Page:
“Induced pluripotent stem cells (iPSCs) hold tremendous potential both as a biological tool to uncover the pathophysiology of disease by creating relevant cell models and as a source of stem cells for cell-based therapeutic applications. Typically, iPSCs have been derived by the transgenic overexpression of transcription factors associated with progenitor cell or stem cell function in fibroblasts derived from skin biopsies. However, the need for skin punch biopsies to derive fibroblasts for reprogramming can present a barrier to study participation among certain populations of individuals, including children with autism spectrum disorders (ASDs). In addition, the acquisition of skin punch biopsies in non-clinic settings presents a challenge. One potential mechanism to avoid these limitations would be the use of peripheral blood mononuclear cells (PBMCs) as the source of the cells for reprogramming. In this article we describe, for the first time, the derivation of iPSC lines from PBMCs isolated from the whole blood of autistic children, and their subsequent differentiation in GABAergic neurons.”
Director of the NIMH Dr. Tom Insel shares the NIMH’s Top 10 Research Advances for 2011.
Researchers at the University of California at San Diego established procedures for the induced differentiation of human embryonic stem cells and human induced pluripotent stem cells into forebrain neurons that are capable of forming synaptic connections—communicating messages. The cells containing autism-associated mutations were not able to induce presynaptic differentiation in human induced pluripotent stem cell-derived […]
A collaborative effort between researchers at the Salk Institute for Biological Studies and the University of California, San Diego, successfully used human induced pluripotent stem (iPS) cells derived from patients with Rett syndrome to replicate autism in the lab and study the molecular pathogenesis of the disease.
A team from the University of California, San Diego, and the Salk Institute for Biological Studies devised a way to study brain cells from patients with autism, and found a way reverse cellular abnormalities in neurons that have been associated with autism, specifically Rett Syndrome.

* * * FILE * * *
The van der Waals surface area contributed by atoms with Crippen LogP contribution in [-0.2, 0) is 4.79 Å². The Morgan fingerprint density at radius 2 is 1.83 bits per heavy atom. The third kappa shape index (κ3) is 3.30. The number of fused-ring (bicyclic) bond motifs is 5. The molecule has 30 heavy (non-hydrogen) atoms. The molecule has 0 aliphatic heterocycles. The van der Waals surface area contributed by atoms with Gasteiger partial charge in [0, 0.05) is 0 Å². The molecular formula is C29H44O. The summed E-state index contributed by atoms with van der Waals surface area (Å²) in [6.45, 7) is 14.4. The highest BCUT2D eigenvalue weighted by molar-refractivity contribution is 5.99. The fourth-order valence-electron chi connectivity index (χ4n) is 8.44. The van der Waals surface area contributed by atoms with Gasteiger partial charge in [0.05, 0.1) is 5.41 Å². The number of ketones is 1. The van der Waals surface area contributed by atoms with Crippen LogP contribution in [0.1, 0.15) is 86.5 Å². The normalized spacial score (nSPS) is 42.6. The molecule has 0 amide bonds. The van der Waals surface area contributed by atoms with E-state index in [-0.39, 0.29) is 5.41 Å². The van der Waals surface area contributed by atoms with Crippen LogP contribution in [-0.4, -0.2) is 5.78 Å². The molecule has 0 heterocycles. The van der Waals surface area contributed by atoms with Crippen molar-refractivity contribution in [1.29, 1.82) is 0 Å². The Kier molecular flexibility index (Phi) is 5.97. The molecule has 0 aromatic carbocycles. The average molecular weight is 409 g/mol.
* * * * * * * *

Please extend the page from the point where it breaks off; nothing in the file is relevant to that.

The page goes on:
A Model for Neural Development and Treatment of Rett Syndrome Using Human Induced Pluripotent Stem CellsPublished November 1, 2010 in Cell, Marchetto et al
Autism spectrum disorders (ASD) are complex neurodevelopmental diseases in which different combinations of genetic mutations may contribute to the phenotype. Using Rett syndrome (RTT) as an ASD genetic model, we recapitulate early stages of a human neurodevelopmental disease, using induced pluripotent stem cells (iPSCs) from RTT patients' fibroblasts, which essentially creates a "disease in a […]
A pregnant woman’s immune response to viral infections may induce subtle neurological changes in the unborn child that can lead to an increased risk for neurodevelopmental disorders including schizophrenia and autism.
Researchers at the Center for Neuroscience Research at Children’s National Medical Center have discovered that the two major types of signaling pathways activated during brain cell development. This knowledge may help scientists design new ways to induce the brain to repair itself when these signals are interrupted, and indicate a need for further research to determine whether disruptions of these pathways in early brain development could lead to common neurodevelopmental disorders such as epilepsy, cerebral palsy, autism, Down syndrome, ADHD, and intellectual disabilities.
Two University of Iowa biologists have published a paper on how cells make specific interactions during development — in the hope of one day learning more about human developmental disorders.